QUT researchers are involved in three collaborative research projects which have received grants from the Metro North Hospital and Health Service Office of Research.
The projects, with funding matched by the university, are among seven announced by Metro North for its early career researchers.
Executive Director of Metro North Research, Professor Scott Bell said, “The grants are an excellent way of building long-term collaboration between clinicians, researchers and academics, and to continually strengthen our research programs, results, and ultimately, outcomes for our patients.”
QUT molecular microbiologist Associate Professor Makrina Totsika and biomedical scientist Professor Mia Woodruff will collaborate with Metro North clinicians Dr Andrew Warwick and Dr Andrew Riddell from Redcliffe Hospital to develop new biofabricated meshes for use in pelvic surgery to treat incontinence and prolapse.
“There have been concerns about synthetic meshes used and possible complications, with some products recently withdrawn,” Associate Professor Totsika said.
“So we are looking at biofabricating meshes from biodegradable polymers that are optimal for application, with the right biological and mechanical properties and balance of structural rigidity and flexibility.
“We are also looking at incorporating antimicrobials to prevent risk of infection and seeding the patient’s own cells into the structure for better integration of the mesh to the patient’s tissue.
“This is an exciting and promising area for application of biomedical technologies and we are very pleased to receive this grant funding.”
Nursing researcher and QUT Visiting Fellow Dr Nicole Gavin and Professor Samantha Keogh, from QUT’s Faculty of Health School of Nursing, will lead a pilot trial with the Royal Brisbane and Women’s Hospital Cancer Care and Medical Imaging Services of a new commercial catheter with a novel perforated design.
Catheters are inserted into a vein to deliver fluids, medications and blood products directly to the blood stream. Most catheters currently in use are a hollow tube design with single entry and exit points.
Professor Keogh said the new type of device is designed to allow fluids into the blood stream via multiple points to minimise the harmful pressure created when fluids are given.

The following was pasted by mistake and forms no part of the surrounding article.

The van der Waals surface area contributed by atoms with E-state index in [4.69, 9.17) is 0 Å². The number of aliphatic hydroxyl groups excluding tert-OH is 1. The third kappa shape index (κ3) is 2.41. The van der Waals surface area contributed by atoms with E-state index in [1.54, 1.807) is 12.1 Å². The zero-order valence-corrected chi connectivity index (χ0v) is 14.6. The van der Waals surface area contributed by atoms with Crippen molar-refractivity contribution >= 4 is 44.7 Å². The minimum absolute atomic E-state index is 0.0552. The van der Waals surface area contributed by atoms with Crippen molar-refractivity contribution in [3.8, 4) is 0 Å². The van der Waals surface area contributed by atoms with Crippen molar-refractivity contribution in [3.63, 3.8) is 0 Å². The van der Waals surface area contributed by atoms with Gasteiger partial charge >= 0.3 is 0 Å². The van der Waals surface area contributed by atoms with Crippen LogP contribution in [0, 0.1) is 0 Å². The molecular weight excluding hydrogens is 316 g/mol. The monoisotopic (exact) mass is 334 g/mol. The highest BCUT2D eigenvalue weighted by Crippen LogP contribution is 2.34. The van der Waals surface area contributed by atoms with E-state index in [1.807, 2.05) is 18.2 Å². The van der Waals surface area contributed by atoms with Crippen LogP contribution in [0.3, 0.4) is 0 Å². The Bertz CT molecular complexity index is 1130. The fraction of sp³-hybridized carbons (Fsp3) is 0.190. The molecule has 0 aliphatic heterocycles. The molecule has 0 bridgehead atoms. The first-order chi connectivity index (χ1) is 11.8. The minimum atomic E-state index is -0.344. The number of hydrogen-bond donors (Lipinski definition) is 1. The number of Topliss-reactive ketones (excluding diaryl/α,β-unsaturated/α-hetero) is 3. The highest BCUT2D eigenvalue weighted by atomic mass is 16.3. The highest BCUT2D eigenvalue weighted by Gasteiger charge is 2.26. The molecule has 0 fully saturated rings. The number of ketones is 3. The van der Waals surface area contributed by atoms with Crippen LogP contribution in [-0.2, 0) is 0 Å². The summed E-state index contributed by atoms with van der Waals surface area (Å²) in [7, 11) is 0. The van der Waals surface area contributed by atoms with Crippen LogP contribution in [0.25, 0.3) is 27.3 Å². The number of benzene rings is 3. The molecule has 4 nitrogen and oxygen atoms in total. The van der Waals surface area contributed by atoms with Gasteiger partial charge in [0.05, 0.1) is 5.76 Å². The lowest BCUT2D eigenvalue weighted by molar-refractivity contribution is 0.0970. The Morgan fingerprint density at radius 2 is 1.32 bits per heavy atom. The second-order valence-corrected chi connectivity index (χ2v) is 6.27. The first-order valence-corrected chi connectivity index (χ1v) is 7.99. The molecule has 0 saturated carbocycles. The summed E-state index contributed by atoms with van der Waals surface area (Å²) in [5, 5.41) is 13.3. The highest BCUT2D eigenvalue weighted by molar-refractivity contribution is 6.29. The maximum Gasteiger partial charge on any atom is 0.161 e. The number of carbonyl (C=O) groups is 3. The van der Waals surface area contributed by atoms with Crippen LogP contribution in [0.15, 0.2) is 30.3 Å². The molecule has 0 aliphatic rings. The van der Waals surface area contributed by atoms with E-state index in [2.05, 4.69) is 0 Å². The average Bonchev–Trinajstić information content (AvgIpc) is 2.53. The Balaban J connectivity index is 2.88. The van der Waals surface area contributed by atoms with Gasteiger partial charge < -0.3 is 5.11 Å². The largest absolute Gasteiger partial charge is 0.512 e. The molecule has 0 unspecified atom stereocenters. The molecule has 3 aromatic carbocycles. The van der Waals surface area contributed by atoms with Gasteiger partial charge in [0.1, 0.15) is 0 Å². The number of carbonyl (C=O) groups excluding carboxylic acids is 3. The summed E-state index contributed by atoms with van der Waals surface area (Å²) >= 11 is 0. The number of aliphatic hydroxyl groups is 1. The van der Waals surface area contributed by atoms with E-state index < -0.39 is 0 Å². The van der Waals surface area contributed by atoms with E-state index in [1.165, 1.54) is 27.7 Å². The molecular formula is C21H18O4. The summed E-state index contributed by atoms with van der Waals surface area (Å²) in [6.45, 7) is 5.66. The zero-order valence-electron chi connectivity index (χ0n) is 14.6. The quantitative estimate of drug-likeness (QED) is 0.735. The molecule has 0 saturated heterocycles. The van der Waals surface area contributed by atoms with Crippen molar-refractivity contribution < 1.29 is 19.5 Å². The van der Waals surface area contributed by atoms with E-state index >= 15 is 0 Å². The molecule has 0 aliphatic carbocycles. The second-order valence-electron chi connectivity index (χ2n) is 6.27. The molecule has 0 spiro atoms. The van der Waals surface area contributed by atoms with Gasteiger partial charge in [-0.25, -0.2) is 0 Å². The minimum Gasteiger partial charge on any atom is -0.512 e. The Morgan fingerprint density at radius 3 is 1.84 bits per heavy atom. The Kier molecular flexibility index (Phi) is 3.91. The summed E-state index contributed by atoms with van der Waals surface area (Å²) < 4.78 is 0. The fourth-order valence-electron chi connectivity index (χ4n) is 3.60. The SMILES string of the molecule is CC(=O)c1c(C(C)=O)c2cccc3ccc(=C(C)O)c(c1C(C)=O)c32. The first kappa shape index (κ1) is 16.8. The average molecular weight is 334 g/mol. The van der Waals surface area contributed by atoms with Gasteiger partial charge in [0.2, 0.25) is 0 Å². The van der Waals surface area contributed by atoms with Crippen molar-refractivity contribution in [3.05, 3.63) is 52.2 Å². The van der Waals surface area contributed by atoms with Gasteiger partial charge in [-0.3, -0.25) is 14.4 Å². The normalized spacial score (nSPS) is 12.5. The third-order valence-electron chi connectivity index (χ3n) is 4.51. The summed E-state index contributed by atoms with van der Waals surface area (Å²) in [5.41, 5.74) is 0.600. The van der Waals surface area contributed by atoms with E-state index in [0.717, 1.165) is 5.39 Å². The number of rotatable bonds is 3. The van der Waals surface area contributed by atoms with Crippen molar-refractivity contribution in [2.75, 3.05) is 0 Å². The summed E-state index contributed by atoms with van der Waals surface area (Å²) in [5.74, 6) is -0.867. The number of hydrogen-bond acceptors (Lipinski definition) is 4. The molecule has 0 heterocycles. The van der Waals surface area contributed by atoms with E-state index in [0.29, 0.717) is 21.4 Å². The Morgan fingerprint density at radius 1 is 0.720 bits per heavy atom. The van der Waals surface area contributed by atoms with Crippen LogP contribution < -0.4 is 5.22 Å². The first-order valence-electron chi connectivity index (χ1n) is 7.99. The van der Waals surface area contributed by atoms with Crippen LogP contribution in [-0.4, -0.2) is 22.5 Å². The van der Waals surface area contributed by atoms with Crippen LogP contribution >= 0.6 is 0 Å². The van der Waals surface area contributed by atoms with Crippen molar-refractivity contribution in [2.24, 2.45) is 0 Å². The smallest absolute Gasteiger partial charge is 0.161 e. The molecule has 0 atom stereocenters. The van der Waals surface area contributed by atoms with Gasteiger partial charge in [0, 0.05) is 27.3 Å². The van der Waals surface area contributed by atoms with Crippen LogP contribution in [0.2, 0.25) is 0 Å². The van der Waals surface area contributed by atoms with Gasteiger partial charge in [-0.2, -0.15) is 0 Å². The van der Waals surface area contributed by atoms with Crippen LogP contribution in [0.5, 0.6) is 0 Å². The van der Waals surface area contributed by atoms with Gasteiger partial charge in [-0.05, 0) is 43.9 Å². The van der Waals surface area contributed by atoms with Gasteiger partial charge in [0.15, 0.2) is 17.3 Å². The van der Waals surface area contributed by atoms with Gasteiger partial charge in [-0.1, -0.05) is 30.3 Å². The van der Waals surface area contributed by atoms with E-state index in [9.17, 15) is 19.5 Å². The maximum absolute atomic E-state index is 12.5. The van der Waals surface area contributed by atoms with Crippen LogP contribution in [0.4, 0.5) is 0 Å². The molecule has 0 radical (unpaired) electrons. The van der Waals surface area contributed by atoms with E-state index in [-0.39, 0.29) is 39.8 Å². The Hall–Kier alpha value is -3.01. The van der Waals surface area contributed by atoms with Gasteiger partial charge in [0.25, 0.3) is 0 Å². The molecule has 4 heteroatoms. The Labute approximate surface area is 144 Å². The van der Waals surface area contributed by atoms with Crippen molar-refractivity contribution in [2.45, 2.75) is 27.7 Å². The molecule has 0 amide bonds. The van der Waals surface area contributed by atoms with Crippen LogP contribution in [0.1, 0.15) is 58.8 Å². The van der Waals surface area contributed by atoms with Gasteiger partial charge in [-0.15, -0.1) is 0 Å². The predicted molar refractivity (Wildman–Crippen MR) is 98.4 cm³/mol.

“High pressure injection or infusion through the standard catheter can potentially injure the vein and lead to IV failure,” she said. “We will be testing this new style of catheter’s ability to minimise such negative side effects.”
Professor Keogh said 60 cancer patients undergoing CT scans will be recruited for the pilot study that will establish the feasibility of conducting a larger multi-site trial.
“In a CT scan the contrast media is delivered at high-pressure flow, which generally increases the risk of damage to veins and surrounding tissues,” she said.
“Patients being treated for cancer require many procedures that necessarily involve IV catheters, including CT scanning, so it is important to examine alternative options that may reduce risks and side effects for these vulnerable patients.”
QUT polymer materials scientist Associate Professor Tim Dargaville and mechanical systems researcher Dr Nicole Bartnikowski, from the Science and Engineering Faculty, will work with Prince Charles Hospital nurse researchers Amanda Corley and India Lye to investigate causes of the biofilms that form on the tubes of ECMO heart-lung machines, to inform new ways of re-engineering the tube surfaces to provide a less conducive environment for micro-organism growth.
“These ECMO machines provide support for critically ill patients, with the machine’s cannulae inserted into the patient’s major blood vessels, including via the groin, to circulate the blood through the machine,” Associate Professor Dargaville said.
“However, micro-organisms can live on the cannulae, forming into biofilms that provide a protection for bacteria and resistance to antibiotics, making infections difficult to treat.
“The body also recognises the cannulae as a foreign object and forms sheaths of cells, called neointimas, around the cannulae surfaces to isolate it. It is thought that neointimas encourage micro-organisms to adhere to the cannulae.
“We’re looking at what type of micro-organisms are colonising the ECMO cannulae and where, and the way these form into biofilms and their role in patient infection.
“A lot of the materials used for such machines were created in the 1940s and ’50s. There are potentially more bio-appropriate materials around today.
“So this research will inform ways that the cannulae surfaces could be re-engineered to provide a less-conducive environment for micro-organism growth to reduce infection.”